The symptoms and severity of CF also vary over time. Sometimes, you will have few symptoms. Other times, your symptoms may become more severe. As the disease gets worse, you will have more severe symptoms more often.
Lung function often starts to decline in early childhood in people who have CF. Over time, permanent damage to the lungs can cause severe breathing problems. Respiratory failure is the most common cause of death in people who have CF.
As treatments for CF continue to improve, so does life expectancy for those who have the disease. Today, some people who have CF are living into their forties, fifties, or older.
Early treatment for CF can improve both your quality of life and lifespan. Such early treatment includes nutritional and respiratory therapies, medicines, exercise, and other treatments.
Respiratory System Signs and Symptoms
People who have CF have thick, sticky mucus that builds up in their airways. This buildup of mucus makes it easier for bacteria to grow and cause infections. Infections can block the airways and cause frequent coughing that brings up thick sputum (spit) or mucus that’s sometimes bloody.
People who have CF tend to have lung infections caused by unusual germs that don’t respond to standard antibiotics. For example, lung infections due to bacteria called mucoid Pseudomonas are much more common in people who have CF. An infection caused by this bacteria may be a sign of CF.
People who have CF have frequent bouts of sinusitis, an infection of the air-filled spaces behind your eyes, nose, and forehead. Frequent bouts of bronchitis (bron-KI-tis) and pneumonia (nu-MO-ne-ah) also occur. These infections can cause long-term lung damage.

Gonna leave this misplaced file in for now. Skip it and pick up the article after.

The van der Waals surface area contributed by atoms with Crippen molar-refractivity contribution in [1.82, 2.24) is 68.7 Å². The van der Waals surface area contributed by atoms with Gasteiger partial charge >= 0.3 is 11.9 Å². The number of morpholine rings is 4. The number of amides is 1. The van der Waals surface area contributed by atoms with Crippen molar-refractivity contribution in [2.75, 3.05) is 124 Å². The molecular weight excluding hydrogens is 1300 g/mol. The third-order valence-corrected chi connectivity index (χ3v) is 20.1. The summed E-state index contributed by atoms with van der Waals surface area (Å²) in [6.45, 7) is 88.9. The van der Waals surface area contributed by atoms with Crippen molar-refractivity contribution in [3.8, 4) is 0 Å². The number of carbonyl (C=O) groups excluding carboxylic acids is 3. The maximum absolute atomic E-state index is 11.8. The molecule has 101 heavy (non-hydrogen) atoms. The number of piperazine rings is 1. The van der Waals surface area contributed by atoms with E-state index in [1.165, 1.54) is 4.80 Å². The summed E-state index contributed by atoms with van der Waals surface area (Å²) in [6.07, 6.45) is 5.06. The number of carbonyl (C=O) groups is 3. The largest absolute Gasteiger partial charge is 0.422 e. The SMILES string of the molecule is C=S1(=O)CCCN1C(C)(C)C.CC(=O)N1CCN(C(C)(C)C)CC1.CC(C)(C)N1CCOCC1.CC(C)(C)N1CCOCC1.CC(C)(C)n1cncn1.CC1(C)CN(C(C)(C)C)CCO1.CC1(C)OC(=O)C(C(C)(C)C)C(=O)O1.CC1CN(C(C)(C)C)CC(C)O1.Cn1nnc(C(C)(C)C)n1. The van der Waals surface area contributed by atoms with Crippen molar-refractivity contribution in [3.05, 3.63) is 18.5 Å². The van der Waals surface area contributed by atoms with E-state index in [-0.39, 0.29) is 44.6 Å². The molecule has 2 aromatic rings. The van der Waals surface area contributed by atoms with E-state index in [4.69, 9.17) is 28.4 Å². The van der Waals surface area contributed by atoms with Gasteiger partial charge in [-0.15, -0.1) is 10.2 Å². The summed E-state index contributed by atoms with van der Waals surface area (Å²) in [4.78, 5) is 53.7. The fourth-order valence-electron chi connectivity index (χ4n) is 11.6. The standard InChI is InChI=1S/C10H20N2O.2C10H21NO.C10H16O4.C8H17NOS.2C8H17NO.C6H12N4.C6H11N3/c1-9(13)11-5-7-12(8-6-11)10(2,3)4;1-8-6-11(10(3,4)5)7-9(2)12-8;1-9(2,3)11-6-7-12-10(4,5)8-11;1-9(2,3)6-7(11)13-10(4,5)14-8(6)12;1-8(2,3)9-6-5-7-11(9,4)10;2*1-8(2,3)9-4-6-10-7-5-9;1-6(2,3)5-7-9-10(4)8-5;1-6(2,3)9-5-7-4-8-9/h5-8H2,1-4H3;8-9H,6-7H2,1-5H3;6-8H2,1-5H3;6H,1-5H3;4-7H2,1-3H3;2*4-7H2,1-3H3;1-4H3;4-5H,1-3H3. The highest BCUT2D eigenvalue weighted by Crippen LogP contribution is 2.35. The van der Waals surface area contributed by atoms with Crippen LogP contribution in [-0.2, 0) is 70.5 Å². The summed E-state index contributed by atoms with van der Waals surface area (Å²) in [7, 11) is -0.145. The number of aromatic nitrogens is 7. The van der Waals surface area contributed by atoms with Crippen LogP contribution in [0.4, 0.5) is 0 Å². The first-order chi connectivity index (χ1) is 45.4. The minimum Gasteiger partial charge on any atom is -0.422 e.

As CF gets worse, you may develop more serious complications, such as pneumothorax (noo-mo-THOR-aks), or collapsed lung; or bronchiectasis (brong-ke-EK-ta-sis).
Some people who have CF also develop nasal polyps (growths in the nose) that may require surgery.
Digestive System Signs and Symptoms
Mucus that blocks tubes, or ducts, in your pancreas and prevents enzymes from reaching your intestines causes most digestive system signs and symptoms.
Without these enzymes, your intestines can’t fully absorb fats and proteins. This can cause ongoing diarrhea or bulky, foul-smelling, greasy stools. Intestinal blockage also may occur, especially in newborns. Too much gas or severe constipation in the intestines may cause stomach pain and discomfort.
A hallmark of CF in children is poor weight gain and growth. These children are unable to get enough nutrients from their food due to the lack of enzymes to help absorb fats and proteins.
As CF gets worse, other complications may occur, such as:
Cystic fibrosis is a genetic disease. The most common cause is a single mutation in the CFTR gene. This most common mutation can be identified through direct-to-consumer genetic testing. HOWEVER, these tests have what statistics experts call a “high false negative” factor because they don’t currently examine the many less common mutations in this gene. You MUST check with your doctor or genetic counselor before making decisions based on these tests!
For more information, click here to go to the Resounding Health Casebook on Cystic Fibrosis.